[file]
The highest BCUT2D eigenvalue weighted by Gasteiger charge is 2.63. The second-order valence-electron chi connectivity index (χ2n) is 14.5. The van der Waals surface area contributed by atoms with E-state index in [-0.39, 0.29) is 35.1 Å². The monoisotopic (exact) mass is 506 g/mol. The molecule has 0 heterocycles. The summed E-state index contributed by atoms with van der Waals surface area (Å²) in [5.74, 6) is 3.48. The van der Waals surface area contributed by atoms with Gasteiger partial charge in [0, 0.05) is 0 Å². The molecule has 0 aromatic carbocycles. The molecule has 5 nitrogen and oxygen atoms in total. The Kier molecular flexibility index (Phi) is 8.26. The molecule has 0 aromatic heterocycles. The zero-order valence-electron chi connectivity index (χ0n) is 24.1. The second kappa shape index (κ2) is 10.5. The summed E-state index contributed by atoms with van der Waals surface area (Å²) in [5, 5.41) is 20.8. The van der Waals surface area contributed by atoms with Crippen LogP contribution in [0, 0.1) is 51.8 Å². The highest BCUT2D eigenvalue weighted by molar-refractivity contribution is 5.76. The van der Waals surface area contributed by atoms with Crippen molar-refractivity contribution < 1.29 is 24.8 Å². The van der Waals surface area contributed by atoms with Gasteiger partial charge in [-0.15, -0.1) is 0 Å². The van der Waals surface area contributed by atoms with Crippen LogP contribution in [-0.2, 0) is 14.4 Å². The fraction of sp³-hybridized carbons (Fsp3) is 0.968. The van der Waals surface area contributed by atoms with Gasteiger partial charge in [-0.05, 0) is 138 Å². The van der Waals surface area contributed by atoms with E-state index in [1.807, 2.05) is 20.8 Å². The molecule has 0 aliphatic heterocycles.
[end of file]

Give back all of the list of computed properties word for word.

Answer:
The highest BCUT2D eigenvalue weighted by Gasteiger charge is 2.63. The second-order valence-electron chi connectivity index (χ2n) is 14.5. The van der Waals surface area contributed by atoms with E-state index in [-0.39, 0.29) is 35.1 Å². The monoisotopic (exact) mass is 506 g/mol. The molecule has 0 heterocycles. The summed E-state index contributed by atoms with van der Waals surface area (Å²) in [5.74, 6) is 3.48. The van der Waals surface area contributed by atoms with Gasteiger partial charge in [0, 0.05) is 0 Å². The molecule has 0 aromatic carbocycles. The molecule has 5 nitrogen and oxygen atoms in total. The Kier molecular flexibility index (Phi) is 8.26. The molecule has 0 aromatic heterocycles. The zero-order valence-electron chi connectivity index (χ0n) is 24.1. The second kappa shape index (κ2) is 10.5. The summed E-state index contributed by atoms with van der Waals surface area (Å²) in [5, 5.41) is 20.8. The van der Waals surface area contributed by atoms with Crippen LogP contribution in [0, 0.1) is 51.8 Å². The highest BCUT2D eigenvalue weighted by molar-refractivity contribution is 5.76. The van der Waals surface area contributed by atoms with Crippen molar-refractivity contribution < 1.29 is 24.8 Å². The van der Waals surface area contributed by atoms with Gasteiger partial charge in [-0.15, -0.1) is 0 Å². The van der Waals surface area contributed by atoms with Crippen LogP contribution in [-0.2, 0) is 14.4 Å². The fraction of sp³-hybridized carbons (Fsp3) is 0.968. The van der Waals surface area contributed by atoms with Gasteiger partial charge in [-0.05, 0) is 138 Å². The van der Waals surface area contributed by atoms with E-state index in [1.807, 2.05) is 20.8 Å². The molecule has 0 aliphatic heterocycles.